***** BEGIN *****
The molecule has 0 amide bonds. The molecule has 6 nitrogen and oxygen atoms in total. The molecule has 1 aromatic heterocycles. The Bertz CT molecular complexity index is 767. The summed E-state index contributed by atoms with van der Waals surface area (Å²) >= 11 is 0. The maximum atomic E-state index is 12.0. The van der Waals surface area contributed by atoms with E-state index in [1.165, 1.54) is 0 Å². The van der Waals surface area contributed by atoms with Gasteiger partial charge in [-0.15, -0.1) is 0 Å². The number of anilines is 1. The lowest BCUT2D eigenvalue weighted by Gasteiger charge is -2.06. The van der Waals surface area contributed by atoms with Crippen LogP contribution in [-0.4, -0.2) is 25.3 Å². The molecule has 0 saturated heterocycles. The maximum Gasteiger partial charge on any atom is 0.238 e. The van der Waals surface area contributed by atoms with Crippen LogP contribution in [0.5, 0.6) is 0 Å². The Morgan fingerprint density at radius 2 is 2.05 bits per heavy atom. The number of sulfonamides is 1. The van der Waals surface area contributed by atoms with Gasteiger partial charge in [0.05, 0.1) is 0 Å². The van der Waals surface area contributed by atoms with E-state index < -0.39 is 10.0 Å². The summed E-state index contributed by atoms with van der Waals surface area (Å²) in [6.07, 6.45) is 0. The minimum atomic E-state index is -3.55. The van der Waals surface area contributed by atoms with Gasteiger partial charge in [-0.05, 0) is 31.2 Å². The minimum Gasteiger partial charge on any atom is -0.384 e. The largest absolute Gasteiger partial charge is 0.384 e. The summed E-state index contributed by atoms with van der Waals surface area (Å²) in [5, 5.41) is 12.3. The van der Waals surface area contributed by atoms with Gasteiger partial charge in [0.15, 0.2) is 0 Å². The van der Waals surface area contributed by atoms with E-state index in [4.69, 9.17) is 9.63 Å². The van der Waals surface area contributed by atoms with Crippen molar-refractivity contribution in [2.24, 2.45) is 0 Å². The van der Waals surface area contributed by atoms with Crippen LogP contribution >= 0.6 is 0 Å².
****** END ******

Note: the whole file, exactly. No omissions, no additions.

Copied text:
The molecule has 0 amide bonds. The molecule has 6 nitrogen and oxygen atoms in total. The molecule has 1 aromatic heterocycles. The Bertz CT molecular complexity index is 767. The summed E-state index contributed by atoms with van der Waals surface area (Å²) >= 11 is 0. The maximum atomic E-state index is 12.0. The van der Waals surface area contributed by atoms with E-state index in [1.165, 1.54) is 0 Å². The van der Waals surface area contributed by atoms with Gasteiger partial charge in [-0.15, -0.1) is 0 Å². The number of anilines is 1. The lowest BCUT2D eigenvalue weighted by Gasteiger charge is -2.06. The van der Waals surface area contributed by atoms with Crippen LogP contribution in [-0.4, -0.2) is 25.3 Å². The molecule has 0 saturated heterocycles. The maximum Gasteiger partial charge on any atom is 0.238 e. The van der Waals surface area contributed by atoms with Crippen LogP contribution in [0.5, 0.6) is 0 Å². The Morgan fingerprint density at radius 2 is 2.05 bits per heavy atom. The number of sulfonamides is 1. The van der Waals surface area contributed by atoms with Gasteiger partial charge in [0.05, 0.1) is 0 Å². The van der Waals surface area contributed by atoms with E-state index < -0.39 is 10.0 Å². The summed E-state index contributed by atoms with van der Waals surface area (Å²) in [6.07, 6.45) is 0. The minimum atomic E-state index is -3.55. The van der Waals surface area contributed by atoms with Gasteiger partial charge in [-0.05, 0) is 31.2 Å². The minimum Gasteiger partial charge on any atom is -0.384 e. The largest absolute Gasteiger partial charge is 0.384 e. The summed E-state index contributed by atoms with van der Waals surface area (Å²) in [5, 5.41) is 12.3. The van der Waals surface area contributed by atoms with Gasteiger partial charge in [0.15, 0.2) is 0 Å². The van der Waals surface area contributed by atoms with E-state index in [4.69, 9.17) is 9.63 Å². The van der Waals surface area contributed by atoms with Crippen molar-refractivity contribution in [2.24, 2.45) is 0 Å². The van der Waals surface area contributed by atoms with Crippen LogP contribution >= 0.6 is 0 Å².